On Sunday June 15th, families gathered around the dinner table to celebrate Father’s Day. But the D’Angelo family in Boston prefers to do something different. “We work six or seven days per week, especially during the baseball season,” says Bobby D’Angelo, Vice President at ’47 Brand. ’47 Brand is a sports lifestyle brand and is also an official licensing partner of the MLB, NBA, NFL, and many other professional sports organizations.
The company was started by patriarch Arthur D’Angelo who, at the age of 86, still works at the flagship location outside of Fenway Park in Boston. Arthur and his twin brother started selling newspapers for two cents in the early 1940s. As Italian immigrants, the family didn’t speak a single word of English. But “two cents” was the price of a newspaper and thestarted to learn how to pronounce the phrase. Arthur quickly learned how to upsell and cross-sell as he started to also sell peanuts, ice cream, and flowers. Eventually, the twins acquired and operated a dry cleaning business. Hall of Famer Ted Williams was a friend of Arthur’s and also a client. Arthur would pick up and deliver the dry cleaning to Williams on a regular basis.
Today, Arthur’s four sons run the family business and have grown annual sales to over $200 million. In 2013, the Red Sox honored Arthur and ’47 Brand: The private road leading up to Fenway Park from Yawkey Way was re-named “Arthur’s Way” in honor of Arthur D’Angelo, and Arthur threw out the first pitch before a ballgame.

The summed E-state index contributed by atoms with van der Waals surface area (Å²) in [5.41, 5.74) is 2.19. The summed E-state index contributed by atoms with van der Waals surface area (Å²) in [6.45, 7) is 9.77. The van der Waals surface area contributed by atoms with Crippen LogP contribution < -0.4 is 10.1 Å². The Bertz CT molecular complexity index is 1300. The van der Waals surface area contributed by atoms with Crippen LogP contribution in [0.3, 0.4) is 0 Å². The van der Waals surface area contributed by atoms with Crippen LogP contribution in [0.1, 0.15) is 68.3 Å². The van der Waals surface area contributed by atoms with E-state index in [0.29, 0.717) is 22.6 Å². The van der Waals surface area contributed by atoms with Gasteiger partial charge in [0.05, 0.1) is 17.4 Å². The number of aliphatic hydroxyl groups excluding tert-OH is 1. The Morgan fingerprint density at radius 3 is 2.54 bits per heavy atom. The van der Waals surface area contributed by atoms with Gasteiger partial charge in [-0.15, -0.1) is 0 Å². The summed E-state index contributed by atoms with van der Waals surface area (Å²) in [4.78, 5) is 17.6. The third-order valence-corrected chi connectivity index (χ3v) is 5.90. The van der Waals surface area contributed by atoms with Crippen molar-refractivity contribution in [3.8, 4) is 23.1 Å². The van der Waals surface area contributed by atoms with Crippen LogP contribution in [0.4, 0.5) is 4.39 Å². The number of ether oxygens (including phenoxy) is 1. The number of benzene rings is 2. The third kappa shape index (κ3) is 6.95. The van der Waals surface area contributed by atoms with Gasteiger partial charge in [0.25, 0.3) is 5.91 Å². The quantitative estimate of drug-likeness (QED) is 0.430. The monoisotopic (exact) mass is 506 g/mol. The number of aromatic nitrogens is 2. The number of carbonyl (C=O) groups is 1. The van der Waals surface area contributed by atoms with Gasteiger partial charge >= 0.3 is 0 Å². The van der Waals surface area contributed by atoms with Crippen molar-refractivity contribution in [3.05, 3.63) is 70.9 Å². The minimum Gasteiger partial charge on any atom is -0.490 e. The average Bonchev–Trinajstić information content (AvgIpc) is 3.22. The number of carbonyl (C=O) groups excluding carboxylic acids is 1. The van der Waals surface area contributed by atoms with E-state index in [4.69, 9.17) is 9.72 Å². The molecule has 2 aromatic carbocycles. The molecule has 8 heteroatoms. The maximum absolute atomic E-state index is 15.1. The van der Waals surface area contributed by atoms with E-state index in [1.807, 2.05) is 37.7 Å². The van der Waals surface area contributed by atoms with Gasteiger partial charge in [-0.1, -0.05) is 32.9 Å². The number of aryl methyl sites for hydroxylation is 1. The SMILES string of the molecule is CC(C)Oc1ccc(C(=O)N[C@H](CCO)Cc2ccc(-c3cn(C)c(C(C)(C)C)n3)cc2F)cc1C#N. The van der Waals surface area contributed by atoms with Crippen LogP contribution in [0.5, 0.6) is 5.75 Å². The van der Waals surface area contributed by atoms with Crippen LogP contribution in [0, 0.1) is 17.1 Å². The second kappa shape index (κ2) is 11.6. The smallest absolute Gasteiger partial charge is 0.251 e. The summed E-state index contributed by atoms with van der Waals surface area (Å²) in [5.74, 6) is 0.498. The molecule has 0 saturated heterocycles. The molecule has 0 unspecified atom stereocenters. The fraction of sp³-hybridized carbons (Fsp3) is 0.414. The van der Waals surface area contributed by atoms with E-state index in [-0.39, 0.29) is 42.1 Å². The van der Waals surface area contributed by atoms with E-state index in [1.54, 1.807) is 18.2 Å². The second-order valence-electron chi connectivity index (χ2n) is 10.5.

April 15th, 2013 is a day that the Boston community will never forget. Bobby was at the ’47 Brand flagship location in Fenway Park when a passerby told him about the Boston Marathon bombing. “At first I didn’t believe it, but I turned on the TV and saw the chaos. Our team immediately wanted to do something to assist the victims. We got approval to sell the Boston Strong shirts and donated the proceeds to The One Fund, a charity formed to assist the victims and affected by the Boston Marathon tragedy. On September 21st, 2013, we presented a check for over $1.4 million to the Mayor of Boston to assist the victims.”
The D’Angelo family legacy will likely be painted and sculpted in the years to come. However, “the goal for myis to have the same respect for me that my father’s kids have for him. We are all trying to be the best and that we can be.”
Thanks to the D’Angelo family.